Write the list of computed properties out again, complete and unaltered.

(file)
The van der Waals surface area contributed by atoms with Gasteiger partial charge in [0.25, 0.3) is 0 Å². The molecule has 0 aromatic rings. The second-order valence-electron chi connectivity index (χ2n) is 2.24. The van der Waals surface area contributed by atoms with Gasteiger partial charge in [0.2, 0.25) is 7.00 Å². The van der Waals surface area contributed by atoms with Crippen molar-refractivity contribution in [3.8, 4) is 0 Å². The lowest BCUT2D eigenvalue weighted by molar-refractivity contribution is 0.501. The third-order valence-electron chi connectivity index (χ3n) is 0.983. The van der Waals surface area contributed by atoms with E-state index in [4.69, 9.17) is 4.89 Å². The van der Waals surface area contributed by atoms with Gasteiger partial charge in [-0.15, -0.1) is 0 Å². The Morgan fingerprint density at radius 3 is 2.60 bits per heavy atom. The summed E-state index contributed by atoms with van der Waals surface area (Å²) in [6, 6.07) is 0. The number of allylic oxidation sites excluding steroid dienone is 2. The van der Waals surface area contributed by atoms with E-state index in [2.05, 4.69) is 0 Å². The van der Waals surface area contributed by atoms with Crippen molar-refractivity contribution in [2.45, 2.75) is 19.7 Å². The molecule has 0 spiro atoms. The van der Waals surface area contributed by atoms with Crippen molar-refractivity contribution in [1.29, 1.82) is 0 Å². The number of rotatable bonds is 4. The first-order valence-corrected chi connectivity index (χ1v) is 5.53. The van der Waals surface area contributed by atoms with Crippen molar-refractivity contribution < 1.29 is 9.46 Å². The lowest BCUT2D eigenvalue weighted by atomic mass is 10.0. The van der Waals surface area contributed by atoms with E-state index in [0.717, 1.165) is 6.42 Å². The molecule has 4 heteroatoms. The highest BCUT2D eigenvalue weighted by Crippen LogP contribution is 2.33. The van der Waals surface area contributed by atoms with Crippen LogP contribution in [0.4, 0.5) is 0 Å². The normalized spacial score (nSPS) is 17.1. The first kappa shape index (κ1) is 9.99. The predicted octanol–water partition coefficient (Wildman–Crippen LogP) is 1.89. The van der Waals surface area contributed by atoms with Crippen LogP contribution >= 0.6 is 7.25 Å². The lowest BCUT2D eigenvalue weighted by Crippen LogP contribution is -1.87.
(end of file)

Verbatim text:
The van der Waals surface area contributed by atoms with Gasteiger partial charge in [0.25, 0.3) is 0 Å². The molecule has 0 aromatic rings. The second-order valence-electron chi connectivity index (χ2n) is 2.24. The van der Waals surface area contributed by atoms with Gasteiger partial charge in [0.2, 0.25) is 7.00 Å². The van der Waals surface area contributed by atoms with Crippen molar-refractivity contribution in [3.8, 4) is 0 Å². The lowest BCUT2D eigenvalue weighted by molar-refractivity contribution is 0.501. The third-order valence-electron chi connectivity index (χ3n) is 0.983. The van der Waals surface area contributed by atoms with E-state index in [4.69, 9.17) is 4.89 Å². The van der Waals surface area contributed by atoms with Gasteiger partial charge in [-0.15, -0.1) is 0 Å². The Morgan fingerprint density at radius 3 is 2.60 bits per heavy atom. The summed E-state index contributed by atoms with van der Waals surface area (Å²) in [6, 6.07) is 0. The number of allylic oxidation sites excluding steroid dienone is 2. The van der Waals surface area contributed by atoms with E-state index in [2.05, 4.69) is 0 Å². The van der Waals surface area contributed by atoms with Crippen molar-refractivity contribution in [2.45, 2.75) is 19.7 Å². The molecule has 0 spiro atoms. The van der Waals surface area contributed by atoms with Crippen molar-refractivity contribution in [1.29, 1.82) is 0 Å². The number of rotatable bonds is 4. The first-order valence-corrected chi connectivity index (χ1v) is 5.53. The van der Waals surface area contributed by atoms with Crippen molar-refractivity contribution < 1.29 is 9.46 Å². The lowest BCUT2D eigenvalue weighted by atomic mass is 10.0. The van der Waals surface area contributed by atoms with E-state index in [0.717, 1.165) is 6.42 Å². The molecule has 4 heteroatoms. The highest BCUT2D eigenvalue weighted by Crippen LogP contribution is 2.33. The van der Waals surface area contributed by atoms with Crippen LogP contribution in [0.4, 0.5) is 0 Å². The normalized spacial score (nSPS) is 17.1. The first kappa shape index (κ1) is 9.99. The predicted octanol–water partition coefficient (Wildman–Crippen LogP) is 1.89. The van der Waals surface area contributed by atoms with Crippen LogP contribution >= 0.6 is 7.25 Å². The lowest BCUT2D eigenvalue weighted by Crippen LogP contribution is -1.87.